In the Jungle

martinique-wallpaper-palm1
My mother is deep in her bed with her socks on, sticking out. She never wore socks, so I remember it surprised me. Her heels were always cracked, like mine are now, and though she perpetually tried to soften them, with creams and socks and special razors, in the summer they immediately toughened up, calloused and yellow and split as soon as she set foot on them. Mine too. My father is looking for me, I can hear him call, and I realize after a moment that my mother doesn’t see me. She’s sleeping, maybe. She has been in bed for days, maybe weeks, though at two I shouldn’t be able to remember anything like this, especially not the feel of time. It’s summer and the big fan in the attic is whirling. The air is heavy and hot. I sit on the coarse oriental rug on the floor of my parents room and look at my mother’s face. It looks creased and old, though she is just thirty. Her long dark brown hair spills over the side of the bed but a thin piece sticks to her cheek. Something is different about my mother. She is skinnier than I remember. Weaker. Her fingers are bare, her plain thick gold wedding ring sits on the mirrored tray on her dresser next to the perfume she doesn’t wear. I hear my father again, this time closer. He comes into the room and scoops me up. My bare legs burn on the rug from the quick movement. “I lost you, for a second,” he says with a laugh because he doesn’t mean it, or doesn’t want to scare me, or something. “Daddy.” I say and reach for him. He has me on his hip, which is not really a hip for holding children—bony and sharp. He perches me again on the other side, and then goes over to my mother’s side of the bed, the right side, or the left if you’re in it. He looks down at her, and just for a moment, he loses his perpetual smile. The jungle wallpaper behind him becomes 3-D and I reach out my hand over his shoulder to touch it. It’s rough, like real leaves, which at the time I imagine it is. He takes the little piece of stuck hair and pulls it gently off my mother’s cheek, placing it back on her head and holding it there. “You need anything?” he asks, which surprises me because I thought she was sleeping. “No.” she answers quietly, not opening her eyes. Not sleeping. He nods and turns away from her, back towards me. “Should we get a snack?” he asks me, nuzzling his face into my neck, feeling the underside of my chin with one finger, as he always does. I don’t remember nodding, but we go to the kitchen anyway. Oreo cookies on a plate and some milk which I never liked but pretended I did.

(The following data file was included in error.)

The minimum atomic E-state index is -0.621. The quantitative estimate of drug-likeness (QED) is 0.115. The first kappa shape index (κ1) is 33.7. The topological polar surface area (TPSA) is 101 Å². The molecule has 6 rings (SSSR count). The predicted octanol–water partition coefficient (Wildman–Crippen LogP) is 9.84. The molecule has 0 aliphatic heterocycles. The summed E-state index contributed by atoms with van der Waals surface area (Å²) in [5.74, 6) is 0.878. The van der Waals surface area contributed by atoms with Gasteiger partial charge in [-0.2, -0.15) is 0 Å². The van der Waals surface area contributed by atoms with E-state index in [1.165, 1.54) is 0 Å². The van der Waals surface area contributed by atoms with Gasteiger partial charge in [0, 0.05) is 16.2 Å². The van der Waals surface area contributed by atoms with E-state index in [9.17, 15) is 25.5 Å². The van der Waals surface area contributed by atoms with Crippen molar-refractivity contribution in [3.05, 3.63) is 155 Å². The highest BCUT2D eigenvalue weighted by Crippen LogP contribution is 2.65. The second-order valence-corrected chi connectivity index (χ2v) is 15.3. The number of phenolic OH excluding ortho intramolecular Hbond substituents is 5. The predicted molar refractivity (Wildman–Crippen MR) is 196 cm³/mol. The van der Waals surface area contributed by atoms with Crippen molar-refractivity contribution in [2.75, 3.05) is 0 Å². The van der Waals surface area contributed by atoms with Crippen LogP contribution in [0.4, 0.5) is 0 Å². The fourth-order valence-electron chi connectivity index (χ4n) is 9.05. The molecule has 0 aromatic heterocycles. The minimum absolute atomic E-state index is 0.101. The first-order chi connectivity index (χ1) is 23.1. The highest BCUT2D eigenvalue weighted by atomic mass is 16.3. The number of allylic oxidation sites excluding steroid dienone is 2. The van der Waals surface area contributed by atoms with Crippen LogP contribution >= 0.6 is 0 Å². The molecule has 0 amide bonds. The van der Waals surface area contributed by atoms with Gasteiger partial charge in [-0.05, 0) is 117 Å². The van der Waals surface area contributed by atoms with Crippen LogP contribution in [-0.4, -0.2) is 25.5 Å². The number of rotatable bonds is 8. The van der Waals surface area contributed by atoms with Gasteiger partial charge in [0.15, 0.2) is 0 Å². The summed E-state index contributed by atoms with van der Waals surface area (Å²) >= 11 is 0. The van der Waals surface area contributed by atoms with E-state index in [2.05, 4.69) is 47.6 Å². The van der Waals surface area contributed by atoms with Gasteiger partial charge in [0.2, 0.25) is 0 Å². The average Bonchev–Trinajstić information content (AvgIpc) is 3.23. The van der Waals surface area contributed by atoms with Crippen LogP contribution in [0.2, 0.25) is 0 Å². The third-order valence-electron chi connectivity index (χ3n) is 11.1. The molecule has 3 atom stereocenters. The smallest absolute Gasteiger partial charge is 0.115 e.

Image by cult-culture.com

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